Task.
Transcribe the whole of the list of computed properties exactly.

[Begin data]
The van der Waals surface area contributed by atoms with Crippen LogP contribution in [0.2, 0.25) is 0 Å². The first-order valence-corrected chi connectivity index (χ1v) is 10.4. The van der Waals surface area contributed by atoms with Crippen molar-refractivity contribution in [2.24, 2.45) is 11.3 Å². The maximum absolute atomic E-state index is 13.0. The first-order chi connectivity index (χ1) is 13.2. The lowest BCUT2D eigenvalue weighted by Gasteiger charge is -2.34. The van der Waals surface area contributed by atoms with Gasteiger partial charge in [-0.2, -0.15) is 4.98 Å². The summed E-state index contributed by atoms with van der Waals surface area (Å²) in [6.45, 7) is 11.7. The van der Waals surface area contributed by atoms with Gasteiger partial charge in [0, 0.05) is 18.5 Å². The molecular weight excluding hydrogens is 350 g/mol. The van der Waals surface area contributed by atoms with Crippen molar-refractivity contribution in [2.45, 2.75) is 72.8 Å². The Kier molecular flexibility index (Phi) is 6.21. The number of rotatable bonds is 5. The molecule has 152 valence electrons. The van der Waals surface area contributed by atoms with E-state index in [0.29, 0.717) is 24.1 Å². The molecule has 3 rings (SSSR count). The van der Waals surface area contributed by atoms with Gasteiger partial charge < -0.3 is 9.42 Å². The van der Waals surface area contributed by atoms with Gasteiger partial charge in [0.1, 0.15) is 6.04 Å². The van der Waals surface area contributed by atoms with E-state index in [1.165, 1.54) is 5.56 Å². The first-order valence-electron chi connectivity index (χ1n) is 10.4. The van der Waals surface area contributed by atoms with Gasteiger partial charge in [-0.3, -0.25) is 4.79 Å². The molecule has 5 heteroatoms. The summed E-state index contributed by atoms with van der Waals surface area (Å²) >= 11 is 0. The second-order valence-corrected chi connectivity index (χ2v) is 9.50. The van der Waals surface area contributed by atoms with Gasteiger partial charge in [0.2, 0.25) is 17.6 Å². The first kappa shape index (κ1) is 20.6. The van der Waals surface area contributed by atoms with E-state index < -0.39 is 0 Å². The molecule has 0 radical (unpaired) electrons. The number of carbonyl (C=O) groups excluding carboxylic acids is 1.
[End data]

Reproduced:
The van der Waals surface area contributed by atoms with Crippen LogP contribution in [0.2, 0.25) is 0 Å². The first-order valence-corrected chi connectivity index (χ1v) is 10.4. The van der Waals surface area contributed by atoms with Crippen molar-refractivity contribution in [2.24, 2.45) is 11.3 Å². The maximum absolute atomic E-state index is 13.0. The first-order chi connectivity index (χ1) is 13.2. The lowest BCUT2D eigenvalue weighted by Gasteiger charge is -2.34. The van der Waals surface area contributed by atoms with Gasteiger partial charge in [-0.2, -0.15) is 4.98 Å². The summed E-state index contributed by atoms with van der Waals surface area (Å²) in [6.45, 7) is 11.7. The van der Waals surface area contributed by atoms with Gasteiger partial charge in [0, 0.05) is 18.5 Å². The molecular weight excluding hydrogens is 350 g/mol. The van der Waals surface area contributed by atoms with Crippen molar-refractivity contribution in [2.45, 2.75) is 72.8 Å². The Kier molecular flexibility index (Phi) is 6.21. The number of rotatable bonds is 5. The molecule has 152 valence electrons. The van der Waals surface area contributed by atoms with E-state index in [0.29, 0.717) is 24.1 Å². The molecule has 3 rings (SSSR count). The van der Waals surface area contributed by atoms with Gasteiger partial charge < -0.3 is 9.42 Å². The van der Waals surface area contributed by atoms with Gasteiger partial charge in [0.1, 0.15) is 6.04 Å². The van der Waals surface area contributed by atoms with E-state index in [1.165, 1.54) is 5.56 Å². The first-order valence-electron chi connectivity index (χ1n) is 10.4. The van der Waals surface area contributed by atoms with Gasteiger partial charge in [-0.3, -0.25) is 4.79 Å². The molecule has 5 heteroatoms. The summed E-state index contributed by atoms with van der Waals surface area (Å²) >= 11 is 0. The second-order valence-corrected chi connectivity index (χ2v) is 9.50. The van der Waals surface area contributed by atoms with Gasteiger partial charge in [0.2, 0.25) is 17.6 Å². The first kappa shape index (κ1) is 20.6. The van der Waals surface area contributed by atoms with E-state index < -0.39 is 0 Å². The molecule has 0 radical (unpaired) electrons. The number of carbonyl (C=O) groups excluding carboxylic acids is 1.